I am not sure if all the rain has had an impact on the pests or not, but I do believe that it has caused many of the problems with diseases. It has been so wet and humid that the plants and soil have not had much opportunity to dry out for the past several months. A perfect set-up for fungal diseases, mildew and molds! Thankfully the days between rainfalls is increasing . . . it has been about five days since the last rain (though, it has been/will be raining again today). The corn is looking very good! Thank you for asking!

    When looking at the list of things that we would like to grow next year, the garden probably will be bigger! I, too, hope that we will be able to get bees! We will just have to wait and see what happens. :)

    The chickens are doing well and are growing quickly. They are in a temporary outdoor, weasel-proof pen, and we are in the process of building their coop and getting their permanent pen all ready for them.

    How is your friend and her/his father doing? I have been praying for them!

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  5. I tried to post yesterday..but I was having trouble with my account and cookies! Anyways...I have found that wasps control cabbage worms very well. I was reminded of it last night when I cooking some broccoli I bought at a farmers market. I looked in the pot of salted water and saw a worm! In my garden I have seen wasps crawling on my cabbage and broccoli plants looking for worms. I have never had to spray them and have never had worms cooking with my broccoli! I recently read something about this too in a gardening article. Even wasps have a purpose!!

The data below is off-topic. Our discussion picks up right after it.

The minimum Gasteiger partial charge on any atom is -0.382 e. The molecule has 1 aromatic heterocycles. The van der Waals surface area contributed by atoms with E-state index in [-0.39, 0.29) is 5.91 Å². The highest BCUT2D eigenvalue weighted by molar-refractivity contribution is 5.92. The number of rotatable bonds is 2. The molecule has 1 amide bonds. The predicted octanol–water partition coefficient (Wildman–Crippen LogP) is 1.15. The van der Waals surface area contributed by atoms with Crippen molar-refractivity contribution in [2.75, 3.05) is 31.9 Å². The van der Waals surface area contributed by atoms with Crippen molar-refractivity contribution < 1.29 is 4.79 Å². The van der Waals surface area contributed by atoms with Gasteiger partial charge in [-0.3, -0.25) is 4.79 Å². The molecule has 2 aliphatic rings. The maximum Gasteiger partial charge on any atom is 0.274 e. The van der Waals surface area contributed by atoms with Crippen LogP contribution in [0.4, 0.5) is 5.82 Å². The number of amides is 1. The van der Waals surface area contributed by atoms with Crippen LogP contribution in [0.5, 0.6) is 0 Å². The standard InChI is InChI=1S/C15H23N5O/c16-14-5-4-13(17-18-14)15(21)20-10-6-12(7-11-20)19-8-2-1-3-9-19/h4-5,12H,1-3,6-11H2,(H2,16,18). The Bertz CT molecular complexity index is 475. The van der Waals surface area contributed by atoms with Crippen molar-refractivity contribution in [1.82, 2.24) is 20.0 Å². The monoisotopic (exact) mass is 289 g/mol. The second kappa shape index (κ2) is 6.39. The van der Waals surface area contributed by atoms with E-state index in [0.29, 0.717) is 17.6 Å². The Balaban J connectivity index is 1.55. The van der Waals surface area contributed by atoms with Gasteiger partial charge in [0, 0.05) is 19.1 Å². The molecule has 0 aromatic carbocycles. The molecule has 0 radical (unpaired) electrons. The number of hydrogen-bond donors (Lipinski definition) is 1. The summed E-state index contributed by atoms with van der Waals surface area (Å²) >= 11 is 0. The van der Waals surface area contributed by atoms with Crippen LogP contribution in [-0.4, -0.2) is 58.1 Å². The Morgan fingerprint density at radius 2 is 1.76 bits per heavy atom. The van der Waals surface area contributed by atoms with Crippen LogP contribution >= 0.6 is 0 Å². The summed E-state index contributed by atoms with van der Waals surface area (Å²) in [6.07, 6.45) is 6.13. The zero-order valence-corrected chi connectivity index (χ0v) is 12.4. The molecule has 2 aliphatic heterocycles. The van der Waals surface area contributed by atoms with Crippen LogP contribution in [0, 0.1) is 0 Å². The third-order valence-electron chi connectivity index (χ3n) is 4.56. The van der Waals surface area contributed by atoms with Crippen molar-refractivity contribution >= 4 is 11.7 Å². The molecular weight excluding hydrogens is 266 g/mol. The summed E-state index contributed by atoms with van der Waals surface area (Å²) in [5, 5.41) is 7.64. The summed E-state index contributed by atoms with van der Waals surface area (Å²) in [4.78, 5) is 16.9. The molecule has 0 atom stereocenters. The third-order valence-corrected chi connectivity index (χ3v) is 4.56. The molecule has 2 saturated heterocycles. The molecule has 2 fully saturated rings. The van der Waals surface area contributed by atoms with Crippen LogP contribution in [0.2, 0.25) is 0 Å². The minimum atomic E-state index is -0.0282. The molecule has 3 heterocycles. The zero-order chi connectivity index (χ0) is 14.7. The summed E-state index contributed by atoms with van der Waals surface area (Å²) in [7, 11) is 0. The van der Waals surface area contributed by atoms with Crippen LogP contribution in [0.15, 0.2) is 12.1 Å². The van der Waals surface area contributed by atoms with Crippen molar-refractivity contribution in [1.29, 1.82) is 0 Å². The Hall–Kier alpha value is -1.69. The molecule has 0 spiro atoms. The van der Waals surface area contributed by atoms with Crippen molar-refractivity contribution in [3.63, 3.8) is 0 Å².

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  6. Your garden looks like it is producing wonderfully!

    I've never heard of "acorn squash," what does it taste like?

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  7. In response to your question, Amy, I do not know what Acorn Squash tastes like! I have never had it before, but my Dad has, and he wanted to try growing it this year. Mom and I found several recipes that use it so we are looking forward to when we can try it! :)